LC: Yeah, it is. It’s really fun. I would definitely love to make more horror films. I’m a big fan of them, and it was a blast. There’s a few different sub-genres within the horror umbrella, and they’re the ones that are trying to say something, that are sneaking a message about the culture and society into a story that’s maybe more easily digestible to the masses. So you can introduce really interesting ideas like abuse or addiction, and there are countless examples of those types of horror movies. Then there are just the really fun ones, the popcorn ones that are there for the jump scares, and I think people are drawn to horror movies because we like feeling scared when we know it’s safe to feel scared. As scary as a movie can be, you know that you’re just watching a film and it’s not actually happening, and I think people are really drawn to that. We’re excited by those feelings of fear, especially if we know that it’s not totally real. It’s like roller coasters and horror movies, people love that stuff. So I that we weaved in some subtext about abuse and just familial trauma.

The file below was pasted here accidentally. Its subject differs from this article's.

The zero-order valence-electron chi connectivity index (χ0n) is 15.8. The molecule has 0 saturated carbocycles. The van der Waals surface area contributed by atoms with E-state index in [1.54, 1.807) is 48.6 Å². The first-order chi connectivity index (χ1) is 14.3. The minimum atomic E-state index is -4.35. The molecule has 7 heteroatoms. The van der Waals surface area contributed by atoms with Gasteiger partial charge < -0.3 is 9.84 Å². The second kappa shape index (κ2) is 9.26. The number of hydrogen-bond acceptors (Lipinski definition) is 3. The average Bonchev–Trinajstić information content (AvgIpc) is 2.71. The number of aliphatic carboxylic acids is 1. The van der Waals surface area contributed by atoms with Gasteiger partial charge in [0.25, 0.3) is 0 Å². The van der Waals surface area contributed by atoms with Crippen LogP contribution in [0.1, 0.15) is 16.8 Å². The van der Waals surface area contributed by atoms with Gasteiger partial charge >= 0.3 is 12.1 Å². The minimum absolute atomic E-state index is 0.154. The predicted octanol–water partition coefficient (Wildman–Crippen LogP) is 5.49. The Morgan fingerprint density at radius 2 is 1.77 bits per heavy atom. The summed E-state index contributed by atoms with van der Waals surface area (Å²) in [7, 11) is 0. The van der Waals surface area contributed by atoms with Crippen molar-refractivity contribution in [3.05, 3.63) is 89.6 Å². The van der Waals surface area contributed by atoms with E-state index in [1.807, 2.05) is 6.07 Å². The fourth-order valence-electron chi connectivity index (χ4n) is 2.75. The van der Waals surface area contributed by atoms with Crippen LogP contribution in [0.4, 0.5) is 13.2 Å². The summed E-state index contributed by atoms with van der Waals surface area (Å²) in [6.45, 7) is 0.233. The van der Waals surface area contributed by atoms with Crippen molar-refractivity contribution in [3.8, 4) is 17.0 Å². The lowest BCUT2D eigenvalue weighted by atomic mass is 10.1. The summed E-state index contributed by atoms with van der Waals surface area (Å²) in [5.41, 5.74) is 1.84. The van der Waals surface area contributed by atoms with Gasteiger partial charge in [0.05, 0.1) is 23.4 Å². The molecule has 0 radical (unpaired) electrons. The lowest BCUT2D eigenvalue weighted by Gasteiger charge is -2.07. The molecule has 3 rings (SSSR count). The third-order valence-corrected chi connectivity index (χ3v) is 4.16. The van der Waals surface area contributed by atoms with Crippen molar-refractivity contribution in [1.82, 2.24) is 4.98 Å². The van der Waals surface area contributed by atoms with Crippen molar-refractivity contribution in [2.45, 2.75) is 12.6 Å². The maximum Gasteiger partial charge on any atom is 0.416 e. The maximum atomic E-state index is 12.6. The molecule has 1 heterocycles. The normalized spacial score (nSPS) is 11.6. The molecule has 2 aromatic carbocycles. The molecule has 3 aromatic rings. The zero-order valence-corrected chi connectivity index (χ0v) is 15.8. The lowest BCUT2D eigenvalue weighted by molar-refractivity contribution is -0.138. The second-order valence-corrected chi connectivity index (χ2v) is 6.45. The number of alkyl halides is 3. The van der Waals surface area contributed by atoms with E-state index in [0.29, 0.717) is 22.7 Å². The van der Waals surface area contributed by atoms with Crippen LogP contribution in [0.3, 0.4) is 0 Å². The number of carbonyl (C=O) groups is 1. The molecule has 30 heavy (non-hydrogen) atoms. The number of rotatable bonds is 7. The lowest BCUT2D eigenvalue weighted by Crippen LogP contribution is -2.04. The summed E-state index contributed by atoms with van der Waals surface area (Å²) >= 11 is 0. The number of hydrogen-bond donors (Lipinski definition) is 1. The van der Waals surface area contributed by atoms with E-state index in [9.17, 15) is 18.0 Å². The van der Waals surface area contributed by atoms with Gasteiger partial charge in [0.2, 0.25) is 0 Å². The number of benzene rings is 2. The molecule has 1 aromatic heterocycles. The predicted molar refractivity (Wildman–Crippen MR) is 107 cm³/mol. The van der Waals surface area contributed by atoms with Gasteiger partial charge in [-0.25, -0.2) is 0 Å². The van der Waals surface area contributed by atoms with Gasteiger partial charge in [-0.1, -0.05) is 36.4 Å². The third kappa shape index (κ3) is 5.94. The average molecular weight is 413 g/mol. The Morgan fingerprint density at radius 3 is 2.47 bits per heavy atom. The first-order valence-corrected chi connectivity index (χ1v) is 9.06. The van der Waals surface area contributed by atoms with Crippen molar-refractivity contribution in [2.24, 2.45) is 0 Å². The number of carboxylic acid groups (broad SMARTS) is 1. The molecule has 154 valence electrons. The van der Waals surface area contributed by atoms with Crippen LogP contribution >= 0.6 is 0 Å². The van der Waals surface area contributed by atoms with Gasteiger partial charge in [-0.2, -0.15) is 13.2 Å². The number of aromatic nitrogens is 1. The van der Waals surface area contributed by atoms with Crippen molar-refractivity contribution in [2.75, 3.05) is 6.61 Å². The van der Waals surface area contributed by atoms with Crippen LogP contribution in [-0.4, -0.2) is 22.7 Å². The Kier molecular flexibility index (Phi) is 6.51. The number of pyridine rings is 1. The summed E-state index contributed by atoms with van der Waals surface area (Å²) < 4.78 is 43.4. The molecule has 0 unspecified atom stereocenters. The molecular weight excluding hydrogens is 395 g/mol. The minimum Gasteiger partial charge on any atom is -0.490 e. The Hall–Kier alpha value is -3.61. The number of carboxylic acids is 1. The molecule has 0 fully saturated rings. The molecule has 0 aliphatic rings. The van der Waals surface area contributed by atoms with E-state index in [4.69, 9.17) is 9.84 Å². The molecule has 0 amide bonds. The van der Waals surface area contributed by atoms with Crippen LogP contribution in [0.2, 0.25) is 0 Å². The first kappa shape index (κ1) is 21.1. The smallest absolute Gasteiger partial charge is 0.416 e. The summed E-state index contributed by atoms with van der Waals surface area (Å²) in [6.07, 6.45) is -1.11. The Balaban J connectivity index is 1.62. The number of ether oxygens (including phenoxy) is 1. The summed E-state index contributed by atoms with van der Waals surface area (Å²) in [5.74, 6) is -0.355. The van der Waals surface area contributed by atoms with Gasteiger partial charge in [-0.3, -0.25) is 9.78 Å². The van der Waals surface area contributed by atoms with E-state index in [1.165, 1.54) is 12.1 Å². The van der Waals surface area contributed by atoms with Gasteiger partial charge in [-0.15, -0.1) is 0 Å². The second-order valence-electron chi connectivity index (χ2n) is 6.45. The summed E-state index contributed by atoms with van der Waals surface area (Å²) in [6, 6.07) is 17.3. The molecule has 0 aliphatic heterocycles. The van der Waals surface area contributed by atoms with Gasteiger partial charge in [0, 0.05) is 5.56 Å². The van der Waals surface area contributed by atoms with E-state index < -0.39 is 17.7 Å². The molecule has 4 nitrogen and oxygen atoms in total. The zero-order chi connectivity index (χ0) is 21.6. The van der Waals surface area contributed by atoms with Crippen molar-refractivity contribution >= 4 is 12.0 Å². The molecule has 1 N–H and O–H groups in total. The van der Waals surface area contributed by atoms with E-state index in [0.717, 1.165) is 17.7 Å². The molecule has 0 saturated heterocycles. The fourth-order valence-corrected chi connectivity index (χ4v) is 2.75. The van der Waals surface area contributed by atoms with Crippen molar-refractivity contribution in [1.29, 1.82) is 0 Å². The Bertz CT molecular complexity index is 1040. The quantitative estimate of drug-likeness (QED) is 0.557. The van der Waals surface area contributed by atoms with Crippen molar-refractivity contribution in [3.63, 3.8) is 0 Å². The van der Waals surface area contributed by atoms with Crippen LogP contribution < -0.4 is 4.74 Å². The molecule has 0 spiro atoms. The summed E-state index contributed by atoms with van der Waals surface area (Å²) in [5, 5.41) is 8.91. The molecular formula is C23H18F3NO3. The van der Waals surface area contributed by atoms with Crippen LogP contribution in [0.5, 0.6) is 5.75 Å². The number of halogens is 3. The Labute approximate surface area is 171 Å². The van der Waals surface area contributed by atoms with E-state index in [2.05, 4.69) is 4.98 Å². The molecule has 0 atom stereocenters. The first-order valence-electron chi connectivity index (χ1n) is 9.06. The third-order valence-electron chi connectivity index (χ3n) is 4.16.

MF: Finally, what was it like for you as an actress to take on Glenn Close’s iconic role of Alex Forrest for Paramount+’s ‘Fatal Attraction’ series.
LC: I mean, it was both daunting and very fulfilling and it was the second half of a very strange year where I did ‘Fleishman Is in Trouble’ in the first half and then moved directly into doing ‘Fatal Attraction,’ and I really wanted that challenge to see if I could do two completely different characters that close to each other. I don’t know if I would necessarily want to do it like that again, but the notion that I got to scratch multiple creative itches over the course of one 12 month period is something that I feel very grateful for.
This interview was accomplished prior to the start of the SAG-AFTRA strike.
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‘Cobweb’ is produced by Point Grey Pictures, Vertigo Entertainment, and Lionsgate. The movie is scheduled to release in theaters on July 21st, 2023.